Differences in Subjective and Physiologic Measures of Anxiety among Expert Meditators (EM) and Non-Meditators (NM) During and After Acute Stress
Authors: Deena Suen, Simon Padanilam, Denise Feyes, Sean Hobson, Monica Webb Hooper, Jeff Dusek, Curtis Tatsuoka, Richard T. Lee
Background: Clinical research has shown the benefit of meditation techniques to help reduce symptoms of stress. We explored how EM differ from NM in their response to acute stress.
Methods: We recruited EM (defined as ≥3,000 hours of meditation practice) and healthy controls with no meditation experience. Subjects were asked to rest, relax/meditate, undergo the Trier Social Stress Test (TSST), and relax/meditate again. We collected heart rate (HR), systolic blood pressure (SBP), salivary α-amylase (SAA), salivary cortisol (SC), State-Trait Anxiety Index (STAI), Bispectral Index (BIS), and EEG at each stage.
Results: Of the 42 people recruited, 6 subjects were removed due to incomplete data or ineligibility. In total, 16 NM and 20 EM were included in this analysis. Subjects had a median age of 40 (20-72) with 17 females. EM had an average of 25,000 hours of meditation practice. EM generally had a lower HR throughout the study (64.4-65.9 vs 71.0-73.7, p<0.01) with the most significant change during the TSST of 8.1% increase for NM vs 0.4% increase in EM (p=0.049). Although SBP was higher among EM, the percent change from baseline during the TSST for EM was less than for NM (3.1% vs 7.2%, p=0.03). The STAI-state scores was significantly lower at all stages among EM, especially after the TSST (30.9 vs 45, p=0.002). SAA increase an average of 200% in response to the TSST versus only 16.1% for EM (p=0.001). Additionally, both SAA and SC were significantly lower after post-TSST meditation among EM than NM: -10.7% vs 67.4% (p=0.001) and -18.0% vs 59.1% (p=0.02). No significant differences were found in the BIS scores and EEG analysis is ongoing.
Conclusions: We conclude that EM demonstrate smaller changes in both subjective and objective measures of stress during and after the TSST. These data support the benefits of meditation to reduce the effects of stress for patients.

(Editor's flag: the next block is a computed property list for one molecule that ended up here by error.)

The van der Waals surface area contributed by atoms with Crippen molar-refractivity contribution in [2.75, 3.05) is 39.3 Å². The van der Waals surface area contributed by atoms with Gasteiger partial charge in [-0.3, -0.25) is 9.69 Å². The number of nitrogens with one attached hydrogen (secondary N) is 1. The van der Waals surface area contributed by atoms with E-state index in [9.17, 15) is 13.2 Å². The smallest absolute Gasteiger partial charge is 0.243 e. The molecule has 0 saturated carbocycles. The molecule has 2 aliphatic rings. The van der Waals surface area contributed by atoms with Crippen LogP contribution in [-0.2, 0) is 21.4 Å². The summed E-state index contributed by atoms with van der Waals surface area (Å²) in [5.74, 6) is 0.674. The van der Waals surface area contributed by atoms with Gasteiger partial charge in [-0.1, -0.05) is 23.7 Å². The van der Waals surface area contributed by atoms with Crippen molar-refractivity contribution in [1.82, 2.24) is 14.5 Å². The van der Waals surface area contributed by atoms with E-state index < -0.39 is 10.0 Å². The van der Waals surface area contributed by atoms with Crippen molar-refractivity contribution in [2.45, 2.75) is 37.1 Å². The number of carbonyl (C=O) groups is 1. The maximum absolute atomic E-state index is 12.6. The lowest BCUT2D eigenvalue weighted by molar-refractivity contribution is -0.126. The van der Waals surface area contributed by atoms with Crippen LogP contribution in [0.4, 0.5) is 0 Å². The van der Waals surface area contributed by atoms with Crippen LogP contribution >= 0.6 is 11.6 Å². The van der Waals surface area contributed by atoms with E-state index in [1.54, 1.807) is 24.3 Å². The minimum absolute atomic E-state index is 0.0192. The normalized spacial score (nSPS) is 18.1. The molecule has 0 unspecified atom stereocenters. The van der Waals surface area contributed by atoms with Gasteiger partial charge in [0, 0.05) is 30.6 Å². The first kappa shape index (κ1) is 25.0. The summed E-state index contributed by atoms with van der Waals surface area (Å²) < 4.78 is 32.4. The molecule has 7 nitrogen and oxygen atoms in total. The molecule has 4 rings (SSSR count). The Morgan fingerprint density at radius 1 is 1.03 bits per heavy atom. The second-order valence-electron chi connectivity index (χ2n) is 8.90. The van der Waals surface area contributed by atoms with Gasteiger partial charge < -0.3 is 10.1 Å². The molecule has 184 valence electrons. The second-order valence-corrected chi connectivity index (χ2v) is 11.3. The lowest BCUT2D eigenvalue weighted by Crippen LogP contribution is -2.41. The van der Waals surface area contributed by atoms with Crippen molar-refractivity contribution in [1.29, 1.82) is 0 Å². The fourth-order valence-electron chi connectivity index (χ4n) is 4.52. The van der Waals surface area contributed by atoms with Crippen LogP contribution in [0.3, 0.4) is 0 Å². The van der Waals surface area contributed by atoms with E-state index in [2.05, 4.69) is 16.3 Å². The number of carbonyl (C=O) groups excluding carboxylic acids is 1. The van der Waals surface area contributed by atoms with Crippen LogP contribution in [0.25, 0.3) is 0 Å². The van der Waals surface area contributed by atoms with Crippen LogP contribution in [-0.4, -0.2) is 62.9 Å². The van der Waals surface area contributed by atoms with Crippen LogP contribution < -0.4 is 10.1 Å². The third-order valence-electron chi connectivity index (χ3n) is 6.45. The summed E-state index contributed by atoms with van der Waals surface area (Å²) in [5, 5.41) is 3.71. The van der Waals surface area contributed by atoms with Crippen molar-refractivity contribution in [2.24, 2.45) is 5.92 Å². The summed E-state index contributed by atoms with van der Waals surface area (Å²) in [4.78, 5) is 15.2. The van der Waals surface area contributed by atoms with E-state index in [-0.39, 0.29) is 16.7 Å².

Can Reiki Practitioners Detect Human Energy Fields?
Authors: Gabriel Moss, Sean Hobson, Bethanny Bristol, Richard T. Lee
Background: Reiki is a form of energy healing that has gained popularity in the United States. This study examines the capability of Reiki practitioners (RP) to detect human energy fields (HEF), a central component of Reiki practice.
Methods: Volunteer RP under blinded conditions were asked to correctly identify hand placement by a research assistant for a total of 20 trials. Four potential options existed for RP subjects (right, left, both, or neither); thus, random chance would predict a success rate of 25%. A success rate of >40% was considered significant, and these individuals would be asked to conduct another 40 trials. A control group of non-energy trained volunteers were also asked to complete the same task.
Results: A total of 67 RP participated in this study with a mean age of 58.4 (range 28-77) and most were female (61). The majority were Reiki Masters (60) and practiced Reiki an average of 11.4 years (±6.2, 1.5-24). All RP were able to complete 20 trials for a total of 1,340 individual trials with each taking an average of 18.7 seconds (±20.1, 3-190). RP had a mean success rate of detecting HEF of 25.4%, (median 5±1.8, 1-10). One subject met criteria for repeat testing with results of 15/40 correct. Reiki Masters were more likely to detect HEF (>25% correct) than non-Reiki Masters (p=0.031). Years of experience (>10), age (>60), female sex, being right handed, or taking more time to detect HEF (average >20sec) did not correlate to an increase in detecting HEF. The control group of 25 non-energy trained volunteers had an average success rate of 24.2% (median 5±1.7, 2-8).
Conclusion: In general, RPs’ ability to detect HEF in this study was equivalent to chance and similar to a control group of non-energy trained volunteers.